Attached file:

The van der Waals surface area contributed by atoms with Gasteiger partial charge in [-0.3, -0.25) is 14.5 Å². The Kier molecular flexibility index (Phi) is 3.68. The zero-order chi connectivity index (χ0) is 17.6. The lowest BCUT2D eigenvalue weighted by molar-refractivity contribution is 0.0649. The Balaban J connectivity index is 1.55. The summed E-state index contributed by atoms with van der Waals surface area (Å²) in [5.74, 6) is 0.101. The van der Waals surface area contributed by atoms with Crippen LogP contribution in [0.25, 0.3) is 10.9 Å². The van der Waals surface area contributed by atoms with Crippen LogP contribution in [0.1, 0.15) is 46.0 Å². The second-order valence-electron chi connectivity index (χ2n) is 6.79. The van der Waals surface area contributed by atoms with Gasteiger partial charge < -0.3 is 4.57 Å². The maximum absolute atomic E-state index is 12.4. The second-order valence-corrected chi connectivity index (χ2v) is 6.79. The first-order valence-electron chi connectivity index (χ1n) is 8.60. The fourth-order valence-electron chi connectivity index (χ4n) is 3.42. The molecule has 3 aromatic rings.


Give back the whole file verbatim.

The van der Waals surface area contributed by atoms with Gasteiger partial charge in [-0.3, -0.25) is 14.5 Å². The Kier molecular flexibility index (Phi) is 3.68. The zero-order chi connectivity index (χ0) is 17.6. The lowest BCUT2D eigenvalue weighted by molar-refractivity contribution is 0.0649. The Balaban J connectivity index is 1.55. The summed E-state index contributed by atoms with van der Waals surface area (Å²) in [5.74, 6) is 0.101. The van der Waals surface area contributed by atoms with Crippen LogP contribution in [0.25, 0.3) is 10.9 Å². The van der Waals surface area contributed by atoms with Crippen LogP contribution in [0.1, 0.15) is 46.0 Å². The second-order valence-electron chi connectivity index (χ2n) is 6.79. The van der Waals surface area contributed by atoms with Gasteiger partial charge < -0.3 is 4.57 Å². The maximum absolute atomic E-state index is 12.4. The second-order valence-corrected chi connectivity index (χ2v) is 6.79. The first-order valence-electron chi connectivity index (χ1n) is 8.60. The fourth-order valence-electron chi connectivity index (χ4n) is 3.42. The molecule has 3 aromatic rings.